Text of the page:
3.1 Are instruments connected?
The ultimate goal is to compare child development across populations and cultures. A complication is that measurements are made by different instruments. To do deal with this issue, we harmonize the data included in the GCDG cohorts. In particular, we process the milestone responses such that the following requirements hold:
- Every milestone in an instrument has a unique name and a descriptive label;
- Every milestone occupies one column in the dataset;
- Item scores are (re)coded as: 1 = PASS; 0 = FAIL;
- Items not administered or not answered are a missing value;
- Every row in the dataset corresponds to a unique cohort-child-age combination.
Cohorts and milestones need to be connected. There are several ways to connect cohorts:
- Two cohorts are directly connected if they use the same instrument;
- Two cohorts are indirectly connected if both connect to a third cohort that connects them.
Likewise, instruments can be connected:
- Two instruments are directly connected if the same cohort measures both;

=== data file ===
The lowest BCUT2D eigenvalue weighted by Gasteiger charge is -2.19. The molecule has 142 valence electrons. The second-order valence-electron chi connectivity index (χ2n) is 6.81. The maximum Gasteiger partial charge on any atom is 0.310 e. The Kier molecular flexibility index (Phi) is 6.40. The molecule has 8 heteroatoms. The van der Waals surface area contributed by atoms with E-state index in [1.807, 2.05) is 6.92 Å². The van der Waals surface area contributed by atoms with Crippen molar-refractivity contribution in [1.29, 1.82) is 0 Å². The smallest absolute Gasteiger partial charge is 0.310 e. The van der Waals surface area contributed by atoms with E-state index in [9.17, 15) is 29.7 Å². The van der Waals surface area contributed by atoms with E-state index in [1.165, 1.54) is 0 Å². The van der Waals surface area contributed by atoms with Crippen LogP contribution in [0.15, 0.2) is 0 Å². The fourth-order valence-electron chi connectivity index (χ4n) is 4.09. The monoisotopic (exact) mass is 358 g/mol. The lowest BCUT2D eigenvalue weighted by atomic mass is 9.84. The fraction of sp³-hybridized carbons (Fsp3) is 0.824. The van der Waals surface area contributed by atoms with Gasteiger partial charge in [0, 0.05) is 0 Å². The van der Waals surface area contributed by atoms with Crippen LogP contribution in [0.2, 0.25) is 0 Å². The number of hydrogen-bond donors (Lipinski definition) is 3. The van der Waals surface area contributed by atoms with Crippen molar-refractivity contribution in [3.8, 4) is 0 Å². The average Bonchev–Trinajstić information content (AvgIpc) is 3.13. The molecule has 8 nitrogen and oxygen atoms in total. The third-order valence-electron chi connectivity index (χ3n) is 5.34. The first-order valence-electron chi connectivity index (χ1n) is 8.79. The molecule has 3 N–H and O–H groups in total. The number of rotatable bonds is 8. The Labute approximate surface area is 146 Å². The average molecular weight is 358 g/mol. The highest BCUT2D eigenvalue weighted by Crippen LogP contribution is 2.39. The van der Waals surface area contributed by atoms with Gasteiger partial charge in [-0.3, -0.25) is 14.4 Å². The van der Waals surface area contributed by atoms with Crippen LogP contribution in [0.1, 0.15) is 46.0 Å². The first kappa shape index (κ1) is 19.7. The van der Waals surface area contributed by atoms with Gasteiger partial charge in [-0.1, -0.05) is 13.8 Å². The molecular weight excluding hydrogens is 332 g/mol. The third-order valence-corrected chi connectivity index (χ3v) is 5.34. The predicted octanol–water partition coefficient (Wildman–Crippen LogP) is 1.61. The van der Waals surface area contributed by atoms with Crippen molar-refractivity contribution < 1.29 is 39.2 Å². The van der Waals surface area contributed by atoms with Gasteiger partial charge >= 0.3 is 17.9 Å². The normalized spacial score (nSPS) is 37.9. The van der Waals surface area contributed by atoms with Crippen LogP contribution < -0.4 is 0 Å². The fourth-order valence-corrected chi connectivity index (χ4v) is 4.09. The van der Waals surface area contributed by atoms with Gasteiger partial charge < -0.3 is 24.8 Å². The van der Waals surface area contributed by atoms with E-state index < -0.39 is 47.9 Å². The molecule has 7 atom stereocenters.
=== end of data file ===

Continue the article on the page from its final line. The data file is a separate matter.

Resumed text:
- Two instruments are indirectly connected if both connect to a third instrument that connects them.
x in Table 3.1 identifies which cohorts use which instruments. The linkage table shows that studies from China, Colombia, and Ethiopia are directly connected (by
by3). Brazil 1 indirectly connects to these studies through
den. Some cohorts (e.g., Chile 1 and Ecuador) do not link to any other study. Likewise, we might say that
den are directly connected. Note that no indirect connections exist to this instrument group.
Table 3.1 is a somewhat simplified version of the linkage pattern. As we saw in section 2.2, there are substantial age differences between the cohorts. The linked instrument linkage table shows the counts of the number of registered scores per age group. What appears in Table 3.1 as one test may comprise of two disjoint subsets, and hence some cohorts may not be connected after all.
Connectedness is a necessary - though not sufficient - requirement for parameter identification. If two cohorts are not connected, we cannot distinguish between the following two alternative explanations:
- Any differences between studies can be attributed to the ability of the children;
- Any differences between studies can be attributed to the difficulties of the instruments.
The data do not contain the necessary information to discriminate between these two explanations. Since many cohorts in Table 3.1 are unconnected, it seems that we are stuck.
The next section suggests a way out of the dilemma.